Saturday morning and we headed east to Bethnal Green, to our favourite breakfast spot: ePellicci. Not only is the restaurant itself Grade II listed for its wooden art-deco interior, but it is an experience I would recommend to anyone visiting London. A true East End caff, ePellicci combines the wonderful, witty banter of the East End with the food, hospitality and kind community-mindedness that is typically Italian.

The best caff in London

The restaurant was started in around 1900 by the Pellicci family when they moved to London from Tuscany, and has been run by the family ever since. Mamma works in the kitchen (she is the daughter-in-law of the original couple and was sadly widowed two years ago; a framed photograph of her late husband hangs proudly on the wall), and her son, daughter and nephew run the show, with help of a few young waiters.

It is a tiny restaurant and I would imagine, at capacity (at which it operates constantly) seats about 35 people. The first time we went there, we walked in and were greeted warmly by the daughter who said to me, “Are you stoppin’, young lady?” I was sold.

They fill chairs, not tables, so you will always be seated with other people. The breakfast is a jolly good, greasy, fry-up for a fiver and if you leave anything on your plate, the staff feels bad because you could have substituted what you didn’t like for something else. They don’t want you to lose out – I loved that. Service is good and personal, they introduce people to each other, they have regulars who eat there daily or weekly, and plenty of people who travel from afar to experience Cockney Italian hospitality at its finest. On Saturday they showed us their photo album, which is filled with photos of celebrities – local and international – who have eaten there.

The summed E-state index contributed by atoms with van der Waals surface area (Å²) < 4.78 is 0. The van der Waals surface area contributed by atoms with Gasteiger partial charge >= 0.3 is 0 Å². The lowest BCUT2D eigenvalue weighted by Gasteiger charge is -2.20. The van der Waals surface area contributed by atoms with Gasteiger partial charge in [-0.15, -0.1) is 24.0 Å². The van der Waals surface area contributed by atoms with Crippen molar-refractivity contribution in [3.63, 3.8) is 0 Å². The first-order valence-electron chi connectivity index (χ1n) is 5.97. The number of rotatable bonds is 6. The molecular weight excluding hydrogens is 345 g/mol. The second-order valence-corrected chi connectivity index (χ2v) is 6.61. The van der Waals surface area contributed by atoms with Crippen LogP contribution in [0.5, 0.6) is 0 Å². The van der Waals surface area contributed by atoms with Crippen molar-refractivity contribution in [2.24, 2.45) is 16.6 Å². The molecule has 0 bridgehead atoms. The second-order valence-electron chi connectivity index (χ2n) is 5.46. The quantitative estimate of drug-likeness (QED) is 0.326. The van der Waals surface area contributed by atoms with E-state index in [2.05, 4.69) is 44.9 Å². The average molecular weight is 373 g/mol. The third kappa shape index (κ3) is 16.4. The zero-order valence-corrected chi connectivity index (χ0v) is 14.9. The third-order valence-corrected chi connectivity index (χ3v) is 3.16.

On our first visit, Nevio Jnr insisted on giving us – “guv, and the young lady” – a taste of the bread pudding his mamma made. He wrapped two slices of it in tinfoil for us, told us it was a taste of heaven and asked us to let him know, next time, what we thought of it. Generosity, community-mindedness, good service, personal touch and good, old-fashioned, tasty nosh – I thought you didn’t get any of that, anywhere, any more. ePellicci gives it to you in spades.

I’ll save the rest of our weekend for another post. I wanted you to enjoy a little Italian with us. Music and markets for another day.

Sunshine signing off for today.

All the leaves are brown and London is beautiful

This weekend time stood still. For an hour anyway. We turned our clocks back yesterday to end official UK summer time. I think I’m over the jet lag now, but all of yesterday I kept thinking, “This time yesterday, it was an hour later.” Confusing times indeed, for a Saffa in London.

The sun now sets earlier on these beautiful autumn days, and it feels like winter is truly calling.

We decided to continue our “exploring London” adventure over the weekend and went into east London to Victoria Park. Affectionately known as Vicky Park, it is described by LondonTown.com as follows: